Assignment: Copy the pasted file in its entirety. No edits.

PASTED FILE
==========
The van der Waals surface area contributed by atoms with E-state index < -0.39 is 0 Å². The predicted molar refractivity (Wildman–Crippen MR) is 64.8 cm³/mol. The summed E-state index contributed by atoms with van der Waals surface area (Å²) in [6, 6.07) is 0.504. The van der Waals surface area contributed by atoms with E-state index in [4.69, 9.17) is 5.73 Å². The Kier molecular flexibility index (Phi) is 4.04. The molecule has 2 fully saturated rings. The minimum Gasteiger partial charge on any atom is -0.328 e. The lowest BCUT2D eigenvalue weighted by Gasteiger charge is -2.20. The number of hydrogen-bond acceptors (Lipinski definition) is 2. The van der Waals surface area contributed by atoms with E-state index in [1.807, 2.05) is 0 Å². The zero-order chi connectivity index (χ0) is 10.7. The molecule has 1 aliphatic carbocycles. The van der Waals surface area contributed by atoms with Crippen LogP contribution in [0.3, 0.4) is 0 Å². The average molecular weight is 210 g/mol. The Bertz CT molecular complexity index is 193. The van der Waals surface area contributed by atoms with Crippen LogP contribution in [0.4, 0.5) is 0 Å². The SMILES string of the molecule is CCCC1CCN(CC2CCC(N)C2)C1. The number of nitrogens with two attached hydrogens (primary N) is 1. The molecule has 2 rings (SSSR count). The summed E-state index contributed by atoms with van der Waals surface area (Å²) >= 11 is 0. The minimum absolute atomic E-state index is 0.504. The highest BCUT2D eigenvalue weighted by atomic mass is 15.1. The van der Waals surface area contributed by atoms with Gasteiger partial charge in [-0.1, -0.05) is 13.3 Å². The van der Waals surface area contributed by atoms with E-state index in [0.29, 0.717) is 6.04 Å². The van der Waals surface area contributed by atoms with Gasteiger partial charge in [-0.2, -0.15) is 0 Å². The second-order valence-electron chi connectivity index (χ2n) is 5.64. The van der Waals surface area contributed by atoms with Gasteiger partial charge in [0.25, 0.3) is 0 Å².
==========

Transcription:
The van der Waals surface area contributed by atoms with E-state index < -0.39 is 0 Å². The predicted molar refractivity (Wildman–Crippen MR) is 64.8 cm³/mol. The summed E-state index contributed by atoms with van der Waals surface area (Å²) in [6, 6.07) is 0.504. The van der Waals surface area contributed by atoms with E-state index in [4.69, 9.17) is 5.73 Å². The Kier molecular flexibility index (Phi) is 4.04. The molecule has 2 fully saturated rings. The minimum Gasteiger partial charge on any atom is -0.328 e. The lowest BCUT2D eigenvalue weighted by Gasteiger charge is -2.20. The number of hydrogen-bond acceptors (Lipinski definition) is 2. The van der Waals surface area contributed by atoms with E-state index in [1.807, 2.05) is 0 Å². The zero-order chi connectivity index (χ0) is 10.7. The molecule has 1 aliphatic carbocycles. The van der Waals surface area contributed by atoms with Crippen LogP contribution in [0.3, 0.4) is 0 Å². The average molecular weight is 210 g/mol. The Bertz CT molecular complexity index is 193. The van der Waals surface area contributed by atoms with Crippen LogP contribution in [0.4, 0.5) is 0 Å². The SMILES string of the molecule is CCCC1CCN(CC2CCC(N)C2)C1. The number of nitrogens with two attached hydrogens (primary N) is 1. The molecule has 2 rings (SSSR count). The summed E-state index contributed by atoms with van der Waals surface area (Å²) >= 11 is 0. The minimum absolute atomic E-state index is 0.504. The highest BCUT2D eigenvalue weighted by atomic mass is 15.1. The van der Waals surface area contributed by atoms with Gasteiger partial charge in [-0.1, -0.05) is 13.3 Å². The van der Waals surface area contributed by atoms with E-state index in [0.29, 0.717) is 6.04 Å². The van der Waals surface area contributed by atoms with Gasteiger partial charge in [-0.2, -0.15) is 0 Å². The second-order valence-electron chi connectivity index (χ2n) is 5.64. The van der Waals surface area contributed by atoms with Gasteiger partial charge in [0.25, 0.3) is 0 Å².